The classic warts-and-all portrait of the 1980s financial scene.
The 1980s was the most outrageous and turbulent era in the financial market since the crash of '29, not only on Wall Street but around the world. Michael Lewis, as a trainee at Salomon Brothers in New York and as an investment banker and later financial journalist, was uniquely positioned to chronicle the ambition and folly that fueled the decade.
|Publisher:||Norton, W. W. & Company, Inc.|
|Product dimensions:||5.40(w) x 8.20(h) x 0.80(d)|
About the Author
Michael Lewis is the best-selling author of Liar’s Poker, Moneyball, The Blind Side, The Big Short, and The Undoing Project. He lives in Berkeley, California, with his wife and three children.
Date of Birth:October 15, 1960
Place of Birth:New Orleans, LA
Education:Princeton University, B.A. in Art History, 1982; London School of Economics, 1985
Table of Contents
Part I New World 1
Christmas on Wall Street 5
Leave Home Without It: The Absurdity of the American Express Card 11
Eddie the Chop House Boy 21
Bulldog Bull 39
Mary Cunningham, Meet Ward Cleaver 47
Franky's Longest Mile 55
Leveraged Rip-Off 63
Ski Lift Tiff 73
Barbarians at the Trough 79
The Mystery of the Disappearing Employees 87
Mr. Wall Street Goes to Washington 95
How Wall Street Took the S & Ls for a Ride 103
When Bad Things Happen to Rich People 111
People in Glass Penthouses... 119
Milken's Morals and Ours 127
Horatio Alger Trumped 133
Taken for a Ride on the Customer's Yacht 141
Part II Old World 163
"Do You Have a Fire in Your Belly?" 167
Les Golden Boys 173
Don't Cry for Me Guacamole 181
Portrait of the American as a Bond Salesman 187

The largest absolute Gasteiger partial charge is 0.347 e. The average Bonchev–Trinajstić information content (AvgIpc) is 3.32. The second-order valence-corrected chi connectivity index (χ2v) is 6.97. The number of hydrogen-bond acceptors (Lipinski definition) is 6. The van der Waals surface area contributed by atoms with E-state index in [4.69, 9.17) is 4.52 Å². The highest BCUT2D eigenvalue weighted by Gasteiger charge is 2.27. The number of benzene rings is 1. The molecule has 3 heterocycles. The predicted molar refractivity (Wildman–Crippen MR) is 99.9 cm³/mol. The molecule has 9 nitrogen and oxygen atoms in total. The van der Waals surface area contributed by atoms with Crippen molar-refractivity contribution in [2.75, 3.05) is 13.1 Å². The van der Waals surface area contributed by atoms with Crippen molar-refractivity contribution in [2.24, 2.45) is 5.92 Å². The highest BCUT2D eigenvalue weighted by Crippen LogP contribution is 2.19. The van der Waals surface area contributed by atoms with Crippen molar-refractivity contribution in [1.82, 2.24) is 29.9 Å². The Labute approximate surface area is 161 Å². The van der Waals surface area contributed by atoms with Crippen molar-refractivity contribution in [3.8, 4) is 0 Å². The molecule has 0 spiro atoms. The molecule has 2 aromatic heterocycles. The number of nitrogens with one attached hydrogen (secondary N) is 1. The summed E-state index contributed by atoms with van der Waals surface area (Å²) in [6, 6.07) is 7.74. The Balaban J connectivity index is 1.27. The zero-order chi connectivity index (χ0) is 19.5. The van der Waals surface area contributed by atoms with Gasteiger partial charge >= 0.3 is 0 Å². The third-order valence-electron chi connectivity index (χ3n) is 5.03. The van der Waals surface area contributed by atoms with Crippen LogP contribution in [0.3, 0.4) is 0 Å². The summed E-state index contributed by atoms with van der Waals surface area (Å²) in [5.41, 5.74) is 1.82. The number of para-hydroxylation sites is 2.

What the British Can Learn from American History 193
Slicing Up Europe for Fun and Profit 199
Part III Other World 207
How a Tokyo Earthquake Could Devastate Wall Street 211
The New York Investment Banker Abroad 233
Japanese Takeout 243
Pickens' Lickin' 249
Kamikaze Capitalism 255
The Japanese Art Bubble 263
A Wall Street Yankee in the Imperial Court 271
Where and When They First Appeared 281
Most Helpful Customer Reviews
Lewis is a great read. I guess I would prefer a book as opposed to a series of articles. Would have liked the publication dates to be included in the chapter headings for context.
I read Micheal Lewis all out of order, so I was a bit disappointed with this book. It consists of various sketches or short commentaries or transcribed interviews, rather than a persisting theme. The subject matter is the "greed of the eighties". The tone is moralistic. I think the book fails thus in a way which its companions do not: neither its illustrious predecessor the trnchantly funny "The Liar's Poker" (which shares one aspect with this book i.e. kiss-and-tell of Salomon Brothers) nor its successors, detailing the insightfully researched changes brought about for better or for worse by the e-boom and bust and the advent of the internet, told in "The New New Thing" and in the "Next: The Future Just happened".
I enjoy Michael Lewis's work.Lately I've been thinking about how much society is based on what-you-can-get-away-with. Michael Lewis seems to have a pretty fair eye for this, and bringing that to bear on Wall Street.